Talk:Link farm

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Meaning of link farm

I did not realize that the meaning of this phrase was as sinister as portrayed by this article. I've heard ... and used ... the phrase to refer to merely a page that is composed almost solely of links to other pages, which are often put up by innocent individuals as either part of a vanity site (indicating their interest in particular topics) or part of a topical resource (such as the lauded Cyndi's List of Genealogical Sites on the Internet). Is there an alternative term for these pages that appear similar in composition but are distinct in intent from link farm pages?

Thanks for the clarification/education ... Courtland {2005-01-27 USA ~8PM EST}

The article is incorrect[edit]

Link farms do NOT point toward a single, specific page. A link farm ONLY exchanges links between multiple sites.

Link farming was developed by members of Virtual Promote's Search Engine Forums to test the vulnerability of Google and Inktomi (now Yahoo!) to coordinated reciprocal linking. Many link farms are manually implemented, not automated as the article indicates.

I know because I was one of the people who helped to pioneer the technique. exact;y

User:Michael_Martinez

FOLLOWUP I've now revised the article. I'll have to look up links to Mike Grehan's articles and add them later. Michael Martinez 19:48, 4 January 2006 (UTC)

Link farms include both cases: manually created groups of pages, and automatically-created groups of pages. ChaTo 08:51, 24 February 2006 (UTC)

Restored paragraph about search engine response to link farms[edit]

I can agree that my original paragraph about PageRank was more of an aside, but the historical search engine response to the link farm phenomenon is well documented and worth mentioning. I have accordingly restored that paragraph. I would be interested to see why others feel it does not belong in the article.Michael Martinez 06:22, 24 February 2006 (UTC)

Question[edit]

I want to be sure I understand this. Say I run Website A, my wife runs Website B, and a mutual friend runs Website C. All three sites are information-based, not personal (let's say the subject is genealogy). They contain original articles, but also have links to many other genealogy sites. In fact, the majority of my pages are devoted to links and reviews of other pages and sites. The owners of these pages and sites find out I've linked to / recommended them, and they link to me in turn (and possibly to my wife and friend). My wife and friend have similar experiences with the people they have linked to. Is this a link farm, and if so, is it not considered good netiquette? --Bluejay Young 01:57, 10 March 2006 (UTC)

The CORRECT definition of a 'link farm'[edit]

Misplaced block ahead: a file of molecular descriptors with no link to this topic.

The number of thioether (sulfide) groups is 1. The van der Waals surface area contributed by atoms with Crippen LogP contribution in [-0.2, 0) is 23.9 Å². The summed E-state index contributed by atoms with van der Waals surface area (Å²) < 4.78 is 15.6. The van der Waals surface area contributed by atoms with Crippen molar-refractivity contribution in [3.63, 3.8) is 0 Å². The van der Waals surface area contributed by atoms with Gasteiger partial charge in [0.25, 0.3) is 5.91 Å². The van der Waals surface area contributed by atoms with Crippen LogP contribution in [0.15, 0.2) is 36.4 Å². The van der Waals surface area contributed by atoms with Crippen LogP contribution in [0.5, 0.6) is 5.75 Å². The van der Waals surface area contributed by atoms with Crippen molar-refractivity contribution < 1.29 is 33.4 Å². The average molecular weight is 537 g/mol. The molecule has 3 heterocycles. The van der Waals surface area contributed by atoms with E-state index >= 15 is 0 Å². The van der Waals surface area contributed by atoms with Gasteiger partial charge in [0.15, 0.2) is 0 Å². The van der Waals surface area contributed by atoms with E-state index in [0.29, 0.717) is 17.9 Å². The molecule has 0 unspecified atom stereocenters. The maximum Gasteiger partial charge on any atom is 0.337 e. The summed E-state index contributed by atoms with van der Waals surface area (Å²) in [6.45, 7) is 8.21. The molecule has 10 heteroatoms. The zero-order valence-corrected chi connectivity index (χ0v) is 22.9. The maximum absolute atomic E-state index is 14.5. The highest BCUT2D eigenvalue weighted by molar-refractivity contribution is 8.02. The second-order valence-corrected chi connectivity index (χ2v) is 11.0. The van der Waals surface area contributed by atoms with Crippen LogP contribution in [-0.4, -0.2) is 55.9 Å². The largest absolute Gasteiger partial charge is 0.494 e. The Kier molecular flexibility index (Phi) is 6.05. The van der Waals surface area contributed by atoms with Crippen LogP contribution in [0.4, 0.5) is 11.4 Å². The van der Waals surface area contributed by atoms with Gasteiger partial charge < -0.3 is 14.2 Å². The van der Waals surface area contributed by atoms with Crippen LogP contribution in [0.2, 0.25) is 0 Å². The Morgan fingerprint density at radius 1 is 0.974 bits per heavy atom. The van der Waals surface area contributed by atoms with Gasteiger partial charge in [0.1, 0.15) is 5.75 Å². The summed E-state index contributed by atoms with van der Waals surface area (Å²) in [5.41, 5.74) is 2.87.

I don't have time to check the history of this article to see who mangled the core definition in the introductory paragraph. As one of the people who helped invent link farms, I know exactly what they are, how they work, and why they were created.

A link farm is a network of Web SITES (not pages) that, regardless of the "quality" of the content of the sites, agree to all link to each other. If you have 50 member sites, they each create a page with 49 links to the other members in the farm.

This fundamental definition should not be changed again, but if anyone tries to make it appear as though a link farm only supports one page, or that link farm members are only low-quality sites, such changes should be removed ASAP. There are other forms of search engine spam (such as doorway farms) where all the pages are low quality and are intended only to promote one page.Michael Martinez 04:36, 26 January 2007 (UTC)

An example[edit]

Since I dont really understand the subject, could you please place some links to Link Farms in "External Links" section?

Cute. I don't think you're serious. Jehochman (Talk/Contrib) 13:05, 11 June 2006 (UTC)

definition of a 'link farm'[edit]

I agree with Michael Martinez and I think the opening definiation needs to be changed.


"On the World Wide Web, a link farm is any group of web pages that all hyperlink to every other page in the group."

The above statement is wrong in that it states the pages in the link farm "all hyperlink to each other page in the group." This is not so. You don't have to have fully meshed linking of pages for the pages to be consider part of a link farm.

I would also agree with Michael that it would be better stated that a link farm is a group of web sites not pages.

I suggest the above be changed to some think like the following.

"On the World Wide Web, a link farm is a group of web sites that interlink to each other using keyword rich anchor text. This is usually done for the purpose of obtaining higher rankings in the search engine results."

I noted keyword rich anchor text in the above statement as it is not considered a link farm if you use the web site domain name the hyperlink is pointed at for the anchor text. The search engines give alot of ranking weight to inbound links with the keyword you are targeting in the anchor text. Therefore when you don't use a keyword rich anchor text but use the domain name instead you will not receive a penalty or a ban as you make it clear that you are not interlinking for the purpose of farming link that will increase you search engine rankings.

For example a webmaster may have 10 websites that he owns and he may interlink them all and either use a nofollow tag in the link or use a domained anchor text. This set up would not be considered a link farm.